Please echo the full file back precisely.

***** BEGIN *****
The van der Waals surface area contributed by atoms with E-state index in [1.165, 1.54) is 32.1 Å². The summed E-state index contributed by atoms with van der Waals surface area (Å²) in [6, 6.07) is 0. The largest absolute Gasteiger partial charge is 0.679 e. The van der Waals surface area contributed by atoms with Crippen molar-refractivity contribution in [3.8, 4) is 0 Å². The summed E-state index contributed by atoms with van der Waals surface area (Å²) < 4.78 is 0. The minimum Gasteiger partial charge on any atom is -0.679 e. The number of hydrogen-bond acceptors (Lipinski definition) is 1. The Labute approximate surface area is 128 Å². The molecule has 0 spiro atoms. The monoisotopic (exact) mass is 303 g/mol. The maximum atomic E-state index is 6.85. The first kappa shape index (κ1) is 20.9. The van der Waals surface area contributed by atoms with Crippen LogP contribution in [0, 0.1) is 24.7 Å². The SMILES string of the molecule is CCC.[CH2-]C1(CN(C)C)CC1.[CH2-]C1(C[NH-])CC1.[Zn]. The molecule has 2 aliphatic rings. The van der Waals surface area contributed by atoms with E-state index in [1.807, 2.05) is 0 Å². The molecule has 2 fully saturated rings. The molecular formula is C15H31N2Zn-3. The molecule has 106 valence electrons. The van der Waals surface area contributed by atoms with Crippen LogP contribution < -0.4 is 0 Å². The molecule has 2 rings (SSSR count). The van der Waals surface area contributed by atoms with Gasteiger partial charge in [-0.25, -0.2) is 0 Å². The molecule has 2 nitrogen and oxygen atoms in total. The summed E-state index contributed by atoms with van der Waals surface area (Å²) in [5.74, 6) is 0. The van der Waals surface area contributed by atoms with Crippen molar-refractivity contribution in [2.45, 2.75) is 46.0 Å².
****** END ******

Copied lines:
The van der Waals surface area contributed by atoms with E-state index in [1.165, 1.54) is 32.1 Å². The summed E-state index contributed by atoms with van der Waals surface area (Å²) in [6, 6.07) is 0. The largest absolute Gasteiger partial charge is 0.679 e. The van der Waals surface area contributed by atoms with Crippen molar-refractivity contribution in [3.8, 4) is 0 Å². The summed E-state index contributed by atoms with van der Waals surface area (Å²) < 4.78 is 0. The minimum Gasteiger partial charge on any atom is -0.679 e. The number of hydrogen-bond acceptors (Lipinski definition) is 1. The Labute approximate surface area is 128 Å². The molecule has 0 spiro atoms. The monoisotopic (exact) mass is 303 g/mol. The maximum atomic E-state index is 6.85. The first kappa shape index (κ1) is 20.9. The van der Waals surface area contributed by atoms with Crippen LogP contribution in [0, 0.1) is 24.7 Å². The SMILES string of the molecule is CCC.[CH2-]C1(CN(C)C)CC1.[CH2-]C1(C[NH-])CC1.[Zn]. The molecule has 2 aliphatic rings. The van der Waals surface area contributed by atoms with E-state index in [1.807, 2.05) is 0 Å². The molecule has 2 fully saturated rings. The molecular formula is C15H31N2Zn-3. The molecule has 106 valence electrons. The van der Waals surface area contributed by atoms with Crippen LogP contribution < -0.4 is 0 Å². The molecule has 2 rings (SSSR count). The van der Waals surface area contributed by atoms with Gasteiger partial charge in [-0.25, -0.2) is 0 Å². The molecule has 2 nitrogen and oxygen atoms in total. The summed E-state index contributed by atoms with van der Waals surface area (Å²) in [5.74, 6) is 0. The van der Waals surface area contributed by atoms with Crippen molar-refractivity contribution in [2.45, 2.75) is 46.0 Å².